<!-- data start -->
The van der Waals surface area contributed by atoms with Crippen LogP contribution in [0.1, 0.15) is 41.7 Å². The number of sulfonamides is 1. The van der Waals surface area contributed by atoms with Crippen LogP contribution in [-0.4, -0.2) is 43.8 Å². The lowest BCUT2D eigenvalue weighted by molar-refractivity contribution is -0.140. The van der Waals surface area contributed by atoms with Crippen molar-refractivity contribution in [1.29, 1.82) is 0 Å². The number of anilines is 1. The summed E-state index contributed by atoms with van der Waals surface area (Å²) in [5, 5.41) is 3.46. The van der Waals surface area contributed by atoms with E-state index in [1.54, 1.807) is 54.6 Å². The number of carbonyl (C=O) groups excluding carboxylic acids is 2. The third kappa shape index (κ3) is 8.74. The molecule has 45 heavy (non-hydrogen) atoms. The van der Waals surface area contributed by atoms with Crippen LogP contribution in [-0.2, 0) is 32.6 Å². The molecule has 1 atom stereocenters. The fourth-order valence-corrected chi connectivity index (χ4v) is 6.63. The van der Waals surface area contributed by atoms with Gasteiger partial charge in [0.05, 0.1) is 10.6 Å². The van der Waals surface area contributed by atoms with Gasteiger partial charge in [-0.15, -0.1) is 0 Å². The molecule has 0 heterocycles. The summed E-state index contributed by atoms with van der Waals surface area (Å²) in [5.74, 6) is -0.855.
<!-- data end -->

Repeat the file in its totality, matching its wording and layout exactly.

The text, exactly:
The van der Waals surface area contributed by atoms with Crippen LogP contribution in [0.1, 0.15) is 41.7 Å². The number of sulfonamides is 1. The van der Waals surface area contributed by atoms with Crippen LogP contribution in [-0.4, -0.2) is 43.8 Å². The lowest BCUT2D eigenvalue weighted by molar-refractivity contribution is -0.140. The van der Waals surface area contributed by atoms with Crippen molar-refractivity contribution in [1.29, 1.82) is 0 Å². The number of anilines is 1. The summed E-state index contributed by atoms with van der Waals surface area (Å²) in [5, 5.41) is 3.46. The van der Waals surface area contributed by atoms with E-state index in [1.54, 1.807) is 54.6 Å². The number of carbonyl (C=O) groups excluding carboxylic acids is 2. The third kappa shape index (κ3) is 8.74. The molecule has 45 heavy (non-hydrogen) atoms. The van der Waals surface area contributed by atoms with Crippen LogP contribution in [-0.2, 0) is 32.6 Å². The molecule has 1 atom stereocenters. The fourth-order valence-corrected chi connectivity index (χ4v) is 6.63. The van der Waals surface area contributed by atoms with Gasteiger partial charge in [0.05, 0.1) is 10.6 Å². The van der Waals surface area contributed by atoms with Gasteiger partial charge in [-0.15, -0.1) is 0 Å². The molecule has 0 heterocycles. The summed E-state index contributed by atoms with van der Waals surface area (Å²) in [5.74, 6) is -0.855.